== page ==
Just back from a typically wonderful Philadelphia Orchestra concert conducted by Yannick Nézet-Séguin.
Yannick seems to have bleached his hair. I didn’t subscribe last season and the only concert I attended was not conducted by him, so I’m not sure if this is a new look for Yannick, but I suspect it is. He wore a white, loose fitting top, tailored, no doubt, to conceal his no-longer especially trim physique. The “Mighty Mouse” nickname conferred upon him when he arrived in this city is no longer apropos, a casualty presumably of his heavy work schedule at both the Metropolitan Opera and the Philadelphia Orchestra.
He conducted today with a baton, which surprised me, because I saw a video of a concert he did (and an interview) last season with the Berlin Philharmonic where he was batonless and seemed to revel in the freedom it gave him. In any case, during the final movement of the Dvořák “New World” Symphony today, the baton flew out of his hand and rolled off the stage, whereupon an audience member in the front row scooped it up and handed it back to him. During the curtain calls, Yannick graciously made a present of the baton to that man.
The orchestra sounded as great as ever today. In my new location in the Second Tier just to the left of the stage, I got to hear the basses and cellos more clearly. The percussion comes through loud and clear in that location as well. The Philadelphia’s brass section has never sounded better, and they still use five horns where four are scored.
Hélène Grimaud was the piano soloist in the Bartók Third Piano Concerto.Her playing was impeccable, but the less said about the Bartók piece the better. My opinion of his music hasn’t changed since I last wrote about it.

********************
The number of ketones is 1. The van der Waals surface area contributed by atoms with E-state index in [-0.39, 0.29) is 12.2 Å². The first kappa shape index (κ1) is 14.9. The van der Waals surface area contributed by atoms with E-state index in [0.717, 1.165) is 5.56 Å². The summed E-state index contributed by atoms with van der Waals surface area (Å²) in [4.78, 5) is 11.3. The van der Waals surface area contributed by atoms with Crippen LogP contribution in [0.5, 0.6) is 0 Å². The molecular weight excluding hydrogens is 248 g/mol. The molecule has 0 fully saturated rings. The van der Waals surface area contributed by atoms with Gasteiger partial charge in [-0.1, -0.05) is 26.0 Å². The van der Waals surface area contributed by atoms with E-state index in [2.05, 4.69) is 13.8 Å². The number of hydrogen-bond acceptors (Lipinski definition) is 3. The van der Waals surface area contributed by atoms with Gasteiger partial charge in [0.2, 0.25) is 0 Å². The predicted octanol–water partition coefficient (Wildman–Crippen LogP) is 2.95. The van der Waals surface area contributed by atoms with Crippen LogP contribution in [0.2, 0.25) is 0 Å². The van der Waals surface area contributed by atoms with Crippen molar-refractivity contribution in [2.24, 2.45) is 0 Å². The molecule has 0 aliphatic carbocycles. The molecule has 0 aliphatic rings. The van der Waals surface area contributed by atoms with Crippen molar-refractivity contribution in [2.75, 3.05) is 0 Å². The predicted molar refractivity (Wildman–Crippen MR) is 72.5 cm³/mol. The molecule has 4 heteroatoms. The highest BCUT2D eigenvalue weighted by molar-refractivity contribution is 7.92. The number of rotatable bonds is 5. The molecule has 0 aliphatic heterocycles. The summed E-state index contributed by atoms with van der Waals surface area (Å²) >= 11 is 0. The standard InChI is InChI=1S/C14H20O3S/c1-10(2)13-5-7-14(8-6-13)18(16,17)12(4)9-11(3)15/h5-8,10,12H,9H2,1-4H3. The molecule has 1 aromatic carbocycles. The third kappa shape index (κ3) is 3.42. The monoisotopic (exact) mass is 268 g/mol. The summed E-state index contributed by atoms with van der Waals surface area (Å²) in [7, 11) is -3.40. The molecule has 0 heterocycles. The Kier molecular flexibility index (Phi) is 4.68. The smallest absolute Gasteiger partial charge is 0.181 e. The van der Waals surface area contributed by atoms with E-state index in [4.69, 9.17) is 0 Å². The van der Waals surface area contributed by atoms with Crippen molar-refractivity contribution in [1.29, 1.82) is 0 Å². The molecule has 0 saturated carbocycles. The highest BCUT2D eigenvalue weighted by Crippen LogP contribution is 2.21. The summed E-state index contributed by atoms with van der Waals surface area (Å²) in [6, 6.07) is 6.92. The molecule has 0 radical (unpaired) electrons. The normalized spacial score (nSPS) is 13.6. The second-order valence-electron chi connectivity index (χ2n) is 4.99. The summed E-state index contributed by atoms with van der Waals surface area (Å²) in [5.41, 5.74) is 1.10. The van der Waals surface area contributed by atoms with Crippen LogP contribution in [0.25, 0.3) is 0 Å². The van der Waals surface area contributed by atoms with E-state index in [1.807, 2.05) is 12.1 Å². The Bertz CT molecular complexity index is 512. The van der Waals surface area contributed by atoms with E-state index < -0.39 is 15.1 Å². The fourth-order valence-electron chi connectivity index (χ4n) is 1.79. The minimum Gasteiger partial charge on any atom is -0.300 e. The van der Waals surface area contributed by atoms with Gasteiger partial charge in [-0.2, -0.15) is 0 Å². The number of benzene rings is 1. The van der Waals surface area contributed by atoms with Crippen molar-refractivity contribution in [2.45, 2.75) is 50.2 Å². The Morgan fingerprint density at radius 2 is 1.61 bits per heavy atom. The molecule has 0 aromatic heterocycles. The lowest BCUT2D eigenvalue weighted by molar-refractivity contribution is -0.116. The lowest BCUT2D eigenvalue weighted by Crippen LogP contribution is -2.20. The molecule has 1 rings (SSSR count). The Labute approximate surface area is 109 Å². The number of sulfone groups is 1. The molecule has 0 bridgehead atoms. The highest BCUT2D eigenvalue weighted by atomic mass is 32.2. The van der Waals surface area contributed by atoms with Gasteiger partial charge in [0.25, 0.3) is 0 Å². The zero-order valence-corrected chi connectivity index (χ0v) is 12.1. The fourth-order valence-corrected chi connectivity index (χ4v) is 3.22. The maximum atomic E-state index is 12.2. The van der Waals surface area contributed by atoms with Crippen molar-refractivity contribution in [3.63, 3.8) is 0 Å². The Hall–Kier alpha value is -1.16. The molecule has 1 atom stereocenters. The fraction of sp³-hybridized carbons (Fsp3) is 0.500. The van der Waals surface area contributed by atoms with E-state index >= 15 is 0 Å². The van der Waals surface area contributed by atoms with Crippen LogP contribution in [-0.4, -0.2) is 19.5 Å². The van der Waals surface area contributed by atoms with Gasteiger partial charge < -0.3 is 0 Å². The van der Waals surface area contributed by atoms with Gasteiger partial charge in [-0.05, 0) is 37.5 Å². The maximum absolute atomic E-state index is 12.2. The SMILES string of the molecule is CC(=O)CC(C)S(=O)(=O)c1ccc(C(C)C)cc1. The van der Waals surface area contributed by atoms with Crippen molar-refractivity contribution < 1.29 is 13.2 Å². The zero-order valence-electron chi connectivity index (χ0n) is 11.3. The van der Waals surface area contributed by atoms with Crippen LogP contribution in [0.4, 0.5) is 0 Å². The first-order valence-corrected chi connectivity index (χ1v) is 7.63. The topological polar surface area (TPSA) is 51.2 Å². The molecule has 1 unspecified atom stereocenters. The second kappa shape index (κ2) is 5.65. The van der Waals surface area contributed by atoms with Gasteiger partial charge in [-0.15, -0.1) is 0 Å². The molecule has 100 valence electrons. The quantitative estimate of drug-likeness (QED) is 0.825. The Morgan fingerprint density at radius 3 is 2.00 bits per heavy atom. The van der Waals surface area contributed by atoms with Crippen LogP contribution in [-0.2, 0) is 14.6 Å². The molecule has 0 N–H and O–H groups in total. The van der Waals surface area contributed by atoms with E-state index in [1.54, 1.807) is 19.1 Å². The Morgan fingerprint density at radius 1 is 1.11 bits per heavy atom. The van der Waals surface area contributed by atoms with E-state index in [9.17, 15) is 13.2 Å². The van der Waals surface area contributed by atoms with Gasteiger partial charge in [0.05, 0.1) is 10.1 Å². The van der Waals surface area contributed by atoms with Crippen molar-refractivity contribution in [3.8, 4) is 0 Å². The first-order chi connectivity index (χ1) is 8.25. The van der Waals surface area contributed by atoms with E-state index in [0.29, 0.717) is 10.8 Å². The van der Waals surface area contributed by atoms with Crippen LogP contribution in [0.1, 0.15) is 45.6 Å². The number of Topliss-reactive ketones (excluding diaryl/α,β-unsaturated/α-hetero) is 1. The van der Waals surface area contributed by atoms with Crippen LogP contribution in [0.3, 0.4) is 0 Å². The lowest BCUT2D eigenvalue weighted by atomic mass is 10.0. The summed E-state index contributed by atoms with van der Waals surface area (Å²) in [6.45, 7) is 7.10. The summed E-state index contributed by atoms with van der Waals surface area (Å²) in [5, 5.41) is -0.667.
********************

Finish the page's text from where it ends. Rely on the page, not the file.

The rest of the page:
But I wanted to highlight the first piece, the World Premiere of Valerie Coleman’s new orchestration of Umoja, Anthem for Unity. It’s based on a simple song originally arranged for women’s choir and later rearranged into a woodwind quintet.
From the program notes:
Umoja means “unity” in Swahili. It is the first principle of the African Diaspora holiday Kwanzaa and represents family, community, and harmonious living captured in the African proverb “I AM because WE ARE.” Coleman reflects, “The work embodies a sense of ‘tribal unity’ through the feel of a drum circle, the sharing of history through traditional ‘call and response’ form, and the repetition of a memorable sing-song melody.”
The Philadelphia Orchestra commissioned her to rewrite it for orchestra, and I’m glad they did. It’s a beautiful piece of music, about ten minutes long, with a soulful melody at its base, exuberant rhythms, and strong contrasts. I hope it goes on to be played elsewhere and becomes an orchestral mainstay.